On defense, the Falcons return Mike Towns, who set a school record for interceptions last year with eight. He'll be joined by Mike Kumbat at inside linebacker, and strong safety John Toston.
Everett admitted expectations are high but noted his players haven't let the expectations get to their egos. The last time Dunedin was predicted to have a strong season the team imploded early and won but two games. The current seniors were freshmen then and are determined not to have such a repeat.
"We had lightning the other day and had to pull the team off the field," Everett noted. "The players were mad. They wanted to continue practicing."
Rebels coach Mike Morey is hoping the suffering of a losing season with inexperienced players pays off with a winning season using experienced players this fall. What Morey didn't plan on before last season was that many other county schools would have a bumper crop of players as well.
"We played a lot of young guys last year to be better off this year," Morey said. "But Pinellas County seems to be better off this year too."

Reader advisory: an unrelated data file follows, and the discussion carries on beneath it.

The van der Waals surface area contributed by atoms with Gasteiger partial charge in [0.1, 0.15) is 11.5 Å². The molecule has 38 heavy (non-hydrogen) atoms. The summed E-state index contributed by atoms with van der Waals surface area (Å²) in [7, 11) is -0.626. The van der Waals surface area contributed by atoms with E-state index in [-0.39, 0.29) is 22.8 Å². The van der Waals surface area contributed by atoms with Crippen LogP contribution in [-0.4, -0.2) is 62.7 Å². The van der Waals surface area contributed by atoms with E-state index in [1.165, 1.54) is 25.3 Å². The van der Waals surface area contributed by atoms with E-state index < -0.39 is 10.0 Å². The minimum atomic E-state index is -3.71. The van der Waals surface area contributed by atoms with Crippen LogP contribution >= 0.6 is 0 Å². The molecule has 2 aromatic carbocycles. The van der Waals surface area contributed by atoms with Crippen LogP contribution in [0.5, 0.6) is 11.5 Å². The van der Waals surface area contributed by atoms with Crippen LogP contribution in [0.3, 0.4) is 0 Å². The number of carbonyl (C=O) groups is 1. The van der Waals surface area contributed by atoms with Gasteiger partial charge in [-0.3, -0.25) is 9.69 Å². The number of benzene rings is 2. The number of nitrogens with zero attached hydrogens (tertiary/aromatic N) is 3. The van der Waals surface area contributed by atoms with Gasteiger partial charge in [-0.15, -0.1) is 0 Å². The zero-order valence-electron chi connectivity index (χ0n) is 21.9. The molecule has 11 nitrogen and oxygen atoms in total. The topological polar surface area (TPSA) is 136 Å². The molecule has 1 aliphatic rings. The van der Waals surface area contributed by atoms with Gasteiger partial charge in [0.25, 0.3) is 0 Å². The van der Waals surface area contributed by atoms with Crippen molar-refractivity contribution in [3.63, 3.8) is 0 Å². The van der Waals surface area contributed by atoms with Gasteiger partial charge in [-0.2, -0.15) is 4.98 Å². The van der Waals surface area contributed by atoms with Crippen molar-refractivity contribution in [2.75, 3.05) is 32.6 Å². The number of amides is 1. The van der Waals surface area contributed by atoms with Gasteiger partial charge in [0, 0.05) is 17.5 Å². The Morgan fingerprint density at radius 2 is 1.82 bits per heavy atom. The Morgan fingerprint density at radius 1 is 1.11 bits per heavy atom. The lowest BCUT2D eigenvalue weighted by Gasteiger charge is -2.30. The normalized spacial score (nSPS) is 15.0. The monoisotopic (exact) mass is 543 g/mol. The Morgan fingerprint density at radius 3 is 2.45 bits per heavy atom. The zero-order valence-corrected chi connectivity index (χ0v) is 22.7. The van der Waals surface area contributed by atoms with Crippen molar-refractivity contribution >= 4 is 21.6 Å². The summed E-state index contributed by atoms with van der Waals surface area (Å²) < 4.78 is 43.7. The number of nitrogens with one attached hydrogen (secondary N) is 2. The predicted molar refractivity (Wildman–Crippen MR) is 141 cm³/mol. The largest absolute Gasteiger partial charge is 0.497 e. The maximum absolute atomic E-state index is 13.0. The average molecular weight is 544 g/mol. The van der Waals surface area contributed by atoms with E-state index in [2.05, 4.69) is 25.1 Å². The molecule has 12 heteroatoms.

Morey is hoping that speed can overcome power. The Rebels seem to have plenty of talent at the skill positions, not so much up front. This was almost the opposite of two years ago when Dixie Hollins was one of the county's top teams.
"We're fast on defense; I think we will be strong on defense," Morey said. "On offense it's simple: we just can't turn the ball over and put the defense in bad situations.
"Overall, we are a lot faster. But we are not big. Two years ago we had six 300-pound linemen. But now we don't have anyone over 265."
But the Rebels might have one of the county's more underrated quarterbacks in Josh Brown who can burn teams with his arm and his legs.
"He's not just a quarterback," defensive back Ja-Far Fortt said. ""He can beat you with his arm and he can run."
Running back Jason Cole, another talented player with wheels, will help keep defenses from focusing on Brown.